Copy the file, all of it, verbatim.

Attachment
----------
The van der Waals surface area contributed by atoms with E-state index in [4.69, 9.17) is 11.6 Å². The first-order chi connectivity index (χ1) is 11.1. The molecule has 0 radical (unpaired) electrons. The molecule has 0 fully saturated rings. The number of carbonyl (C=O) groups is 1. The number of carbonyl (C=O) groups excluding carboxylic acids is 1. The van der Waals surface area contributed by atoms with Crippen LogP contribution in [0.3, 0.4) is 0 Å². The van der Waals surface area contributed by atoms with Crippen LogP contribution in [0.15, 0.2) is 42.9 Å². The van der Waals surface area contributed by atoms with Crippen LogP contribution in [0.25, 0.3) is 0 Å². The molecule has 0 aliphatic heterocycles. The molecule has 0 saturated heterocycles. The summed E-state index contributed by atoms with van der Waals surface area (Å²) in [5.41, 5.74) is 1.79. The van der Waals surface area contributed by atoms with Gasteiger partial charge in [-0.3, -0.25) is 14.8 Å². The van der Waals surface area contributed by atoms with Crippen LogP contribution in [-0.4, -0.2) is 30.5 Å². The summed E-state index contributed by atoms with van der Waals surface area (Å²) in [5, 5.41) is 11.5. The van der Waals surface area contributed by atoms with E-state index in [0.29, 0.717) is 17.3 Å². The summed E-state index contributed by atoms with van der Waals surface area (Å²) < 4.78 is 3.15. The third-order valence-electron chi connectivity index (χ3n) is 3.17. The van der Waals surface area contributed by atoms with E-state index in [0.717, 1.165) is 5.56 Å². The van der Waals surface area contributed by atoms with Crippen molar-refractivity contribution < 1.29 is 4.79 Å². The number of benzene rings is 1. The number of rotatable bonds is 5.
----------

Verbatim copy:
The van der Waals surface area contributed by atoms with E-state index in [4.69, 9.17) is 11.6 Å². The first-order chi connectivity index (χ1) is 11.1. The molecule has 0 radical (unpaired) electrons. The molecule has 0 fully saturated rings. The number of carbonyl (C=O) groups is 1. The number of carbonyl (C=O) groups excluding carboxylic acids is 1. The van der Waals surface area contributed by atoms with Crippen LogP contribution in [0.3, 0.4) is 0 Å². The van der Waals surface area contributed by atoms with Crippen LogP contribution in [0.15, 0.2) is 42.9 Å². The van der Waals surface area contributed by atoms with Crippen LogP contribution in [0.25, 0.3) is 0 Å². The molecule has 0 aliphatic heterocycles. The molecule has 0 saturated heterocycles. The summed E-state index contributed by atoms with van der Waals surface area (Å²) in [5.41, 5.74) is 1.79. The van der Waals surface area contributed by atoms with Gasteiger partial charge in [-0.3, -0.25) is 14.8 Å². The van der Waals surface area contributed by atoms with Crippen LogP contribution in [-0.4, -0.2) is 30.5 Å². The summed E-state index contributed by atoms with van der Waals surface area (Å²) in [5, 5.41) is 11.5. The van der Waals surface area contributed by atoms with E-state index in [0.29, 0.717) is 17.3 Å². The summed E-state index contributed by atoms with van der Waals surface area (Å²) < 4.78 is 3.15. The third-order valence-electron chi connectivity index (χ3n) is 3.17. The van der Waals surface area contributed by atoms with E-state index in [0.717, 1.165) is 5.56 Å². The van der Waals surface area contributed by atoms with Crippen molar-refractivity contribution < 1.29 is 4.79 Å². The number of benzene rings is 1. The number of rotatable bonds is 5.